CPS will not act against pharmacist whose error led to patient’s death

The Crown Prosecution Service will take no action against a pharmacist involved in a dispensing error that led to the death of a patient.

The event is still being investigated by the General Pharmaceutical Council (GPhC).

“The coroner found that [the patient’s] death was due to a hypoglycaemic episode and hypoxic brain injury arising from this error,” says a spokesperson for the pharmacy. “Everyone at Jhoots is very saddened by this tragic event.”

Avon coroner concluded that Dawn Britton, who suffered from Crohn’s disease, died after taking gliclazide tablets, dispensed in error by a locum pharmacist working at Jhoots Pharmacy in Bristol on 2 August 2013.

A statement issued by Britton’s family’s solicitor said that she was given the tablets by mistake when she collected her regular prescription for prednisolone. Neil Hudgell Solicitors argues that the pharmacy failed to “exercise diligence” in the preparation and provision of her medication.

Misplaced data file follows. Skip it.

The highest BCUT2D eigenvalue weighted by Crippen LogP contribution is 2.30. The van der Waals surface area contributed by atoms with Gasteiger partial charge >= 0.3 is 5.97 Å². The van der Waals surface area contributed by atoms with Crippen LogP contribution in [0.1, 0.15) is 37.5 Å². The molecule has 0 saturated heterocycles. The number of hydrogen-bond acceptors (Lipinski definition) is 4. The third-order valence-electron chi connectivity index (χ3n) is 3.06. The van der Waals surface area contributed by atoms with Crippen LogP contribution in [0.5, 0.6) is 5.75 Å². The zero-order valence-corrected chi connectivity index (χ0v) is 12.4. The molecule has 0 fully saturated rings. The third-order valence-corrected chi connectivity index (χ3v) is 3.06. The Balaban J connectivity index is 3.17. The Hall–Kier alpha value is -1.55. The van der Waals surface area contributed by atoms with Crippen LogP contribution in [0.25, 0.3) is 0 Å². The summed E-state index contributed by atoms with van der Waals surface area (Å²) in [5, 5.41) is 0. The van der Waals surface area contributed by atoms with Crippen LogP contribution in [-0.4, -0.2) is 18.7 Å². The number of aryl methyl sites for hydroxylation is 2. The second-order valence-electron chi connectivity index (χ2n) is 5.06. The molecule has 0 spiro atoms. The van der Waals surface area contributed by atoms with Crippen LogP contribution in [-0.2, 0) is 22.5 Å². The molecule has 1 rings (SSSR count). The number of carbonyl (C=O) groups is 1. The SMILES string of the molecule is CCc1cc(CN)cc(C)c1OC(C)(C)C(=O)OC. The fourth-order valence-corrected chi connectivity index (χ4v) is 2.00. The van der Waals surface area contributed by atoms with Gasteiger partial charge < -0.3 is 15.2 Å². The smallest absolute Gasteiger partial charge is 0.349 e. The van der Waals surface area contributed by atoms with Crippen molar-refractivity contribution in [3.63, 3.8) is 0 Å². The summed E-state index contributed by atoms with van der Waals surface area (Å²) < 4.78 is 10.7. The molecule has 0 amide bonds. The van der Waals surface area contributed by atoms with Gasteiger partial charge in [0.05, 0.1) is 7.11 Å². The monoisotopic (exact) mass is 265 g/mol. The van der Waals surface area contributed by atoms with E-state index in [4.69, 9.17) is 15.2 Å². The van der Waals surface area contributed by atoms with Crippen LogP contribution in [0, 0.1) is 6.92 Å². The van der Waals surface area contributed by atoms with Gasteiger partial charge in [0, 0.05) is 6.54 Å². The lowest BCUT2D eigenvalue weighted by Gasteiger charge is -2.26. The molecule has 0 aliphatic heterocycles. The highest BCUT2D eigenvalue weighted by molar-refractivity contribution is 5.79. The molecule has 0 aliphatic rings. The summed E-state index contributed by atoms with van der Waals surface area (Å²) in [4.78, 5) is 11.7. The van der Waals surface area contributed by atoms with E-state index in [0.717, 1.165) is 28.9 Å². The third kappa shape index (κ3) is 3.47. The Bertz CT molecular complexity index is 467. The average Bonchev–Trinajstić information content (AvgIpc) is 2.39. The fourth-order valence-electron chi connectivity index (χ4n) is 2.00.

But the CPS says its decision not to take further action against the pharmacist with regard to an offence of gross negligence manslaughter or an offence contrary to section 64 of the Medicines Act 1968 have been upheld under the victim’s right to review scheme.

Now that the inquest is over, the GPhC’s fitness to practise proceedings can continue.

Last updated
The Pharmaceutical Journal, PJ, 1 November 2014, Vol 293, No 7834;293(7834):DOI:10.1211/PJ.2014.20066939

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